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Scholarship of Teaching & Learning (SoTL)

The Red Deer College Research Ethics Board (REB) provides the following guidance concerning the Scholarship of Teaching and Learning (SoTL) research that faculty may be considering in the classroom. The REB actively encourages and supports SoTL research as an important part of scholarly work. All research activities involving human subjects or participants, including SoTL research where information of any type is gathered from students in your classes for research purposes, must undergo REB review using the usual processes and forms.

When in doubt about whether or not a potential research activity requires REB review, please ethics [at] rdc [dot] ab [dot] ca (consult with the REB).

SoTL often starts with the identification of a particular issue in the classroom, often when completing year-end reports or self-reflection (e.g. dealing with a problem or difficulty). It may also come when one is faced with a new aspect to a teaching circumstance (e.g., teaching a class for the first time). A SoTL project may arise while attending a professional development session or workshop (e.g. deciding to introduce a new teaching strategy).  Finally, a SoTL project may just start with an unexpected epiphany (e.g. a new assignment was surprisingly successful or a ‘thinking-in-your-feet’ moment lead to a great idea for redesign of an assessment instrument). 

Please refer to the following resources for more information about Ethics and SoTL research:

User Guide on the Scholarship of Teaching & Learning Research. Dalhousie University REB.
The user guide is designed to help instructors interested in conducting SoTL research. By adopting an interactive approach, the user guide helps instructors navigate complex ethical issues by addressing key questions they may encounter while designing their research project.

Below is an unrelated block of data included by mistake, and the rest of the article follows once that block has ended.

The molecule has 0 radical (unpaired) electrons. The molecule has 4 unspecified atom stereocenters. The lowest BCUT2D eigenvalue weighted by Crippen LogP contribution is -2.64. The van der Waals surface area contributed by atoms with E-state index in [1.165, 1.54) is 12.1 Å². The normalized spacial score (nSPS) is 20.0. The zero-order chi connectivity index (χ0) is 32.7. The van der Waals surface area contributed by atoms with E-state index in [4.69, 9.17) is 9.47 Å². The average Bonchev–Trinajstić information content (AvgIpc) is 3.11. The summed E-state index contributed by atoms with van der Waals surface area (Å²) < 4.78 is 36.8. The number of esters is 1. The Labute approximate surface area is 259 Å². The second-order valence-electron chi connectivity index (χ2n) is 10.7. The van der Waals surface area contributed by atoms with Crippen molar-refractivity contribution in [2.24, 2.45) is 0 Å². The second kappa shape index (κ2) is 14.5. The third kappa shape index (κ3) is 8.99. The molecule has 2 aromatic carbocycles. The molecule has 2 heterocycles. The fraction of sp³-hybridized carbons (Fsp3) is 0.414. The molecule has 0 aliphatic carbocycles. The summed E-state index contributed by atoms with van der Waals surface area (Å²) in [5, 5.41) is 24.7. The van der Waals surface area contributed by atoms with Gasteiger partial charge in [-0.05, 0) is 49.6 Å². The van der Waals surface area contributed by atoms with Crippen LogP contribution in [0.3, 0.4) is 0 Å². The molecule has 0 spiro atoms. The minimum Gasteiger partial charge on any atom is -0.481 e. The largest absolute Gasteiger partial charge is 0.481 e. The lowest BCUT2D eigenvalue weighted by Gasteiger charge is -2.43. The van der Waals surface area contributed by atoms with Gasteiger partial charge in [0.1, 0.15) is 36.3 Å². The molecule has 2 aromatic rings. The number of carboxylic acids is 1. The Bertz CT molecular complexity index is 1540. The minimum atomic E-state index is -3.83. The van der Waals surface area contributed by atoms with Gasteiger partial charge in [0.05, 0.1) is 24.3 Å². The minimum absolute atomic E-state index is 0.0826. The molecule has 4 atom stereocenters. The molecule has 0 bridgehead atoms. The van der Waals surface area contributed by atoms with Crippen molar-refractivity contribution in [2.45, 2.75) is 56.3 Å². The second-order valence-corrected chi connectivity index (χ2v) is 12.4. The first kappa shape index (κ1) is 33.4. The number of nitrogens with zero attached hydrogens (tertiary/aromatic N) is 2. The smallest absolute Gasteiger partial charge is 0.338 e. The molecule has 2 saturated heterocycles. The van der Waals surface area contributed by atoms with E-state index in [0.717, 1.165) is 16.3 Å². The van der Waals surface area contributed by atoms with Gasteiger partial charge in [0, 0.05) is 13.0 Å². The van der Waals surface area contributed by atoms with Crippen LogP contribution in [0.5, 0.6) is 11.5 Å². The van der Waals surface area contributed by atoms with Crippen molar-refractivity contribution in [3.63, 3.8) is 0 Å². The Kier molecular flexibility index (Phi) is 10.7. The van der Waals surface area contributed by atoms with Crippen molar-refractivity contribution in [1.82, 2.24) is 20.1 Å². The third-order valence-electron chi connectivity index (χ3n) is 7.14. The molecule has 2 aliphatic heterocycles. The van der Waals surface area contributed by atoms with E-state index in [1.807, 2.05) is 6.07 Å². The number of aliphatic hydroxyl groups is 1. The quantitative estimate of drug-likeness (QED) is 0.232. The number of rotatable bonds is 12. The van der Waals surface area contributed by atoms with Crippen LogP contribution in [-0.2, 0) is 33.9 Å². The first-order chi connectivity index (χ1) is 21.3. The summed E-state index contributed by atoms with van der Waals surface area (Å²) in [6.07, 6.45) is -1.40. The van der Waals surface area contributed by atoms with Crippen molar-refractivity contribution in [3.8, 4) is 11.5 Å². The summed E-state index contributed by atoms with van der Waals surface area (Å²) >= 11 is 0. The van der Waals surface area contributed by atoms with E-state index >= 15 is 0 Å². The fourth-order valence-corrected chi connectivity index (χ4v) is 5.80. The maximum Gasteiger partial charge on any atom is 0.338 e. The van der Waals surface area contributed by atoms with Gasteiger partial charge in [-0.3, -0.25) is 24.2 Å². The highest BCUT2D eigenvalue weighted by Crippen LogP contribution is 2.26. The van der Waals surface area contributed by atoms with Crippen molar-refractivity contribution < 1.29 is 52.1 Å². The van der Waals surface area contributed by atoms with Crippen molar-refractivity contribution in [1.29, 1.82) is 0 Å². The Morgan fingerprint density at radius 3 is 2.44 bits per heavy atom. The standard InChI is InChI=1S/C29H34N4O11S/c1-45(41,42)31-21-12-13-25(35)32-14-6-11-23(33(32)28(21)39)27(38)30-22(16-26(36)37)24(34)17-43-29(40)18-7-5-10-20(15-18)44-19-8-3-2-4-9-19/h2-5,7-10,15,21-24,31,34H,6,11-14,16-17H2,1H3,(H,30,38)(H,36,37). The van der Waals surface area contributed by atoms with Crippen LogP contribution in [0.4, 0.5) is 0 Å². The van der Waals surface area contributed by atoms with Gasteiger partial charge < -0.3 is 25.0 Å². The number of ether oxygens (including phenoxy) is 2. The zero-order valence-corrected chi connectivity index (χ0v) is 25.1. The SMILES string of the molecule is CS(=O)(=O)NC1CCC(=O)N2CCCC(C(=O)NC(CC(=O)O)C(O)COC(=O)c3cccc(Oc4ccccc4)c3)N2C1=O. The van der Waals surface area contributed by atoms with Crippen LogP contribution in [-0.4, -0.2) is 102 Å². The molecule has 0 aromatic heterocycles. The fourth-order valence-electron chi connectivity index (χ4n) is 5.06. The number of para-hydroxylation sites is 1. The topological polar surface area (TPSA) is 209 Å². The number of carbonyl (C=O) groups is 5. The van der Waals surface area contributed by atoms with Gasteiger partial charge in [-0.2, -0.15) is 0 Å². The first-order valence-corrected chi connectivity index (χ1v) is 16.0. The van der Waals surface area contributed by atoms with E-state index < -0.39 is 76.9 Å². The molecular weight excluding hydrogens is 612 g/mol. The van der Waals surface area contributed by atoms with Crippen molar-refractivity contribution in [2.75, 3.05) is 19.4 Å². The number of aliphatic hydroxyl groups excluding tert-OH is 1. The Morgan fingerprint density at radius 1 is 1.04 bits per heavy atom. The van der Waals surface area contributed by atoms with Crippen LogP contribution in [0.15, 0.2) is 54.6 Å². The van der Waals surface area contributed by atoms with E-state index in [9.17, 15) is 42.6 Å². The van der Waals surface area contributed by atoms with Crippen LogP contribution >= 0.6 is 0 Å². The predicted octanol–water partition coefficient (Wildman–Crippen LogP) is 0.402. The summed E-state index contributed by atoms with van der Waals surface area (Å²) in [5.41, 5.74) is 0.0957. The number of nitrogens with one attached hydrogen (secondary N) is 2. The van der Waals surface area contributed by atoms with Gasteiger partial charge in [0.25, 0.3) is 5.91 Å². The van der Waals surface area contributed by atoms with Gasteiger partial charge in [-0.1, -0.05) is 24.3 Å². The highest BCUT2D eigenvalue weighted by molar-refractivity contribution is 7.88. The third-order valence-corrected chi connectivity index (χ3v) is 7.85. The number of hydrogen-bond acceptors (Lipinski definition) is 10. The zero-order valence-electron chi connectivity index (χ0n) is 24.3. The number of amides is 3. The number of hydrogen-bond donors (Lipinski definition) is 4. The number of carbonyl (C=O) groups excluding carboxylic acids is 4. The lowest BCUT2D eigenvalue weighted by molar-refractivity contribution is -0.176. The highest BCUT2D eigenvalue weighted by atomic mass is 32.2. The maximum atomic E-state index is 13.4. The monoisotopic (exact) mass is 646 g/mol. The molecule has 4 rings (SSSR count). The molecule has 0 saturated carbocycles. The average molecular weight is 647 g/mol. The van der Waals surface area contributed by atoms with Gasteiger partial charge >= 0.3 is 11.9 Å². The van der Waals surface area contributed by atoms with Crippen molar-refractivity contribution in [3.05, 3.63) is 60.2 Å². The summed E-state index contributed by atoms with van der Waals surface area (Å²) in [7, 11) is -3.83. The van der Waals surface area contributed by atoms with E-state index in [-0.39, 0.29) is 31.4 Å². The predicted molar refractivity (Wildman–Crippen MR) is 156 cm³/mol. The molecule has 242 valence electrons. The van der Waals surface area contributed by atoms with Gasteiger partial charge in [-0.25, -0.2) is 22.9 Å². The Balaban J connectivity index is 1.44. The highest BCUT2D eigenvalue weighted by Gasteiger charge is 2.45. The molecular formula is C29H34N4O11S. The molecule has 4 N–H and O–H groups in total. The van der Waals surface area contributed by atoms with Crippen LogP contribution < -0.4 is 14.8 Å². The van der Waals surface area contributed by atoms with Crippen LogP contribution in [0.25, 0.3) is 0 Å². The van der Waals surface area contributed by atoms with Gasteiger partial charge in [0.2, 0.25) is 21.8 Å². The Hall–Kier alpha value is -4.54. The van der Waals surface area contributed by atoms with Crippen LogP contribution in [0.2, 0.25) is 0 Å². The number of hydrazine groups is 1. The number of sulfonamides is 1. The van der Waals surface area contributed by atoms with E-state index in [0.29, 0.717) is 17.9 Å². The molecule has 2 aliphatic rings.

SOTL: Key Principles and Strategies for Ethical Practice (Taylor Institute) 2017.
Lisa Fedoruk, BEd, Med, PhD(c) | Scholarship of Teaching and Learning Assistant, Taylor Institute for Teaching and Learning, University of Calgary

WHAT IS THE DIFFERENCE BETWEEN RESEARCH AND PROFESSIONAL DEVELOPMENT?

Research typically involves:

  1. More systematic documentation and data gathering – adequate preparation – utilizing accepted methods for data collection
  2. More self-reflection in writing – clear goals – reflective critique
  3. More audience – analysis becomes public – work is critically reviewed and evaluated by one’s peers  - one’s community begins to use, build upon and develop the scholarship.

SoTL Research means applying to teaching the same professional standards of conduct that are used in research.

When planning an activity that will assess some aspect of teaching and learning, and you need to determine if this activity would fit the definition of research, it is helpful to ask the question: “What is the purpose of the activity?”

* if the purpose is to use the results for personal use, the activity would be more Quality Assurance – for example: instructor surveys their students about their opinions of the course materials for the purpose of improving the course  

*If the project addresses a research question, the activity would be Research, and an ethics review is required – for example, instructor surveys students about their opinions of the course materials because they want to know if students’ opinions vary as a function of teaching approach